History: Shirley Donnelly – Jones Death Recalls Finding Of Diamond

I had read of the Jones Diamond in an article I came across while doing genealogy.  Shirley Donnelly wrote an article about it which was included in a keepsake book of his articles.  This is the article as it appeared within the book:

There is a sign marker at the location where the diamond was found. It notes: An alluvial diamond weighing 34.48 carats, largest to date found in North America, was discovered here in April 1928, by William P. “Punch” Jones and his father, Grover C. Jones, Sr., while pitching horseshoes in the home yard of Mr. and Mrs. Grover C. Jones. “Punch” was later killed in combat during World War II. Mr. and Mrs. Grover C. Jones still retain ownership of the diamond. Location: Peterstown, US 219, Sycamore & Market streets

See the source image

According to e-WV:

Happenstance and a game of horseshoes led to the finding of the Jones Diamond. The diamond, also called the Horseshoe Diamond, was found on Rich Creek, near Peterstown, on Annie and Grover Jones’s property. 

In 1928, while pitching horseshoes, Grover and his oldest son, William ‘‘Punch’’ Jones, found a shiny stone. Punch carried it home, placed it in a box in the tool shed, and forgot about it. During World War II, Punch worked at an ammunition plant, using carbons to make gunpowder. Knowing that diamonds are a crystalline form of carbon, he wondered about the shiny stone he had picked up years earlier. His hunch was confirmed when a geologist at Virginia Polytechnic Institute pronounced the stone an alluvial diamond.

The blue-white gem weighed 34.46 carats and measured 5/8 inch in diameter. One of a few diamonds found in America, it is uncertain how the stone came to Rich Creek. From 1944 to 1968, the Jones Diamond was on display at the Smithsonian Institution. Upon return to West Virginia, it was exhibited at the State Fair. The Joneses owned the diamond until the early 1980s, when it was sold by Sotheby’s for an undisclosed amount.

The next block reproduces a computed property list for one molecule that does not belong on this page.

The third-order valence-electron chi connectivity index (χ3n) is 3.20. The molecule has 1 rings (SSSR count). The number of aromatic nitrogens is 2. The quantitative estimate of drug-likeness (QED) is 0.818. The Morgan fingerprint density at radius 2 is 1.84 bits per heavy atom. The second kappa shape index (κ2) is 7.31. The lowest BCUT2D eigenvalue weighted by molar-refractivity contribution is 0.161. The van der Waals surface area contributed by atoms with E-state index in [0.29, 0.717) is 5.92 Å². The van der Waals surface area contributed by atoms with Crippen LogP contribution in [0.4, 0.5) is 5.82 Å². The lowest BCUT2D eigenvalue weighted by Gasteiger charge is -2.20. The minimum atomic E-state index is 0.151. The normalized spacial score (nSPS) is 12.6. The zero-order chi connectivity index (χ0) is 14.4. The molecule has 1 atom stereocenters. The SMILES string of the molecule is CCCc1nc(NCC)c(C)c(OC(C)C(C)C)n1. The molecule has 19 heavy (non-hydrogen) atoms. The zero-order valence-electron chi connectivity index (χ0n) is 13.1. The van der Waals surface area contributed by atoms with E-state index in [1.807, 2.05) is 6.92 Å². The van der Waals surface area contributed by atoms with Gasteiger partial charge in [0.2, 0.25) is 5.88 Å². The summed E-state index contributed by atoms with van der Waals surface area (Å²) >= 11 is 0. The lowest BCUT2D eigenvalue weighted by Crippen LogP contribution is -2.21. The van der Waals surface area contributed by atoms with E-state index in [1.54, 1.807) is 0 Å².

And you would think that that one AMAZING fact would be all this family would have as their claim to fame. But…you would be wrong.

Grover (left) and Annie (rigt) Jones' family in 1940. Courtesy Robert D. Jones/collection West Virginia Division of Culture and History

Grover Cleveland Jones and his family were celebrities in 1940. They were invited guests to the New York World’s Fair and they got to meet Mayor LaGuardia and have dinner with President Roosevelt. That’s because Grover and his wife, Annie, had produced 15 consecutive sons, and all were alive and well. The family’s endorsement was sought by a number of companies, but Grover refused and the Jones’s went home to Peterstown. That must have been a difficult decision, as Grover struggled as a county school teacher to support his vast family.

I am tired just looking at that picture.  Think of how many years that poor mother was pregnant.

If you are interested in learning more about the Jones family, here are a couple links:




Newspaper clippings on the Jones Family:

The Bristol News Bulletin
Bristol, Tennessee
10 Jul 1940, Wed  •  Page 3
Standard-Speaker (Hazleton, Pennsylvania)
03 Oct 1940, Thu
Page 1
The Times Dispatch (Richmond, Virginia)
04 Oct 1940, Fri
Page 14
The Cincinnati Enquirer
Cincinnati, Ohio
02 Oct 1940, Wed  •  Page 10
Beckley Post-Herald
Beckley, West Virginia
28 Aug 1952, Thu  •  Page 4
Beckley Post-Herald The Raleigh Register
Beckley, West Virginia
17 Feb 1974, Sun  •  Page 1
Beckley Post-Herald The Raleigh Register
Beckley, West Virginia
17 Feb 1974, Sun  •  Page 2
Image result for jones diamond peterstown wv"


  1. The Jones Diamond may have been refound a simlar stone was found by Bernard Hale a rock and arrow head collector at the St. Clair Fault Where the Virginian Rail Road made a cut along the New River just east of Rich creek, Va. .Bernard was walking along there and found a stone that looked like that stone Bernard had a huge collection of rocks and Arrow heads and other things. When he was renting a place in Peterstown his collection disappeared and never was found this rock more than likely could have been part of his collection.

  2. Shirley Donnelly wrote a column on
    the Argabright family. Samuel Valentines son Daniel Valentine and his son Golden Argabright ( my Dad). It was about Daniels walking to Church from Hill Top to Glen Gene through the path in the woods and carried a lantern in the evenings. This light in,later years
    was what brought a black man to love Christ as he remembered this light going to Church.
    My address is Jean Van Hook
    13631 Eagle Ridge Dr 218
    Ft Myers, FL. 33912

Leave a Reply

Fill in your details below or click an icon to log in:

WordPress.com Logo

You are commenting using your WordPress.com account. Log Out /  Change )

Facebook photo

You are commenting using your Facebook account. Log Out /  Change )

Connecting to %s

This site uses Akismet to reduce spam. Learn how your comment data is processed.